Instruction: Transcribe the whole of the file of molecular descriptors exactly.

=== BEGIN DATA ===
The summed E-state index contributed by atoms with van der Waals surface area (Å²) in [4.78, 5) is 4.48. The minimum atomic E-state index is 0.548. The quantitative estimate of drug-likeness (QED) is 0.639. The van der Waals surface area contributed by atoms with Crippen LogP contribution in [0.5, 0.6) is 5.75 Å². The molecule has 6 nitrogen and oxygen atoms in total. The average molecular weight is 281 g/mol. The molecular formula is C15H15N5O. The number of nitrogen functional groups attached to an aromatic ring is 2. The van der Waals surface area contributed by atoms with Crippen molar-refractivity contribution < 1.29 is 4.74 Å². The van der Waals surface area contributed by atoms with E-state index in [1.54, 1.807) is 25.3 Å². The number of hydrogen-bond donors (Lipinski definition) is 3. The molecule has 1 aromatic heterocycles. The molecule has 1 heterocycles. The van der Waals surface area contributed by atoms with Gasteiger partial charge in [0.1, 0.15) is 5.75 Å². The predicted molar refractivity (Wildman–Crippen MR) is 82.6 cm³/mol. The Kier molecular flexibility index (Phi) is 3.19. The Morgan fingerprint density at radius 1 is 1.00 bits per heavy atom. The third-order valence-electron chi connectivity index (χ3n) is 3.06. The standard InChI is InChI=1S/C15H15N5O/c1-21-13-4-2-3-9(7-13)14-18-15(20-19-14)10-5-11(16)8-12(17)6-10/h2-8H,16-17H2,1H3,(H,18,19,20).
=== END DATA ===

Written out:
The summed E-state index contributed by atoms with van der Waals surface area (Å²) in [4.78, 5) is 4.48. The minimum atomic E-state index is 0.548. The quantitative estimate of drug-likeness (QED) is 0.639. The van der Waals surface area contributed by atoms with Crippen LogP contribution in [0.5, 0.6) is 5.75 Å². The molecule has 6 nitrogen and oxygen atoms in total. The average molecular weight is 281 g/mol. The molecular formula is C15H15N5O. The number of nitrogen functional groups attached to an aromatic ring is 2. The van der Waals surface area contributed by atoms with Crippen molar-refractivity contribution < 1.29 is 4.74 Å². The van der Waals surface area contributed by atoms with E-state index in [1.54, 1.807) is 25.3 Å². The number of hydrogen-bond donors (Lipinski definition) is 3. The molecule has 1 aromatic heterocycles. The molecule has 1 heterocycles. The van der Waals surface area contributed by atoms with Gasteiger partial charge in [0.1, 0.15) is 5.75 Å². The predicted molar refractivity (Wildman–Crippen MR) is 82.6 cm³/mol. The Kier molecular flexibility index (Phi) is 3.19. The Morgan fingerprint density at radius 1 is 1.00 bits per heavy atom. The third-order valence-electron chi connectivity index (χ3n) is 3.06. The standard InChI is InChI=1S/C15H15N5O/c1-21-13-4-2-3-9(7-13)14-18-15(20-19-14)10-5-11(16)8-12(17)6-10/h2-8H,16-17H2,1H3,(H,18,19,20).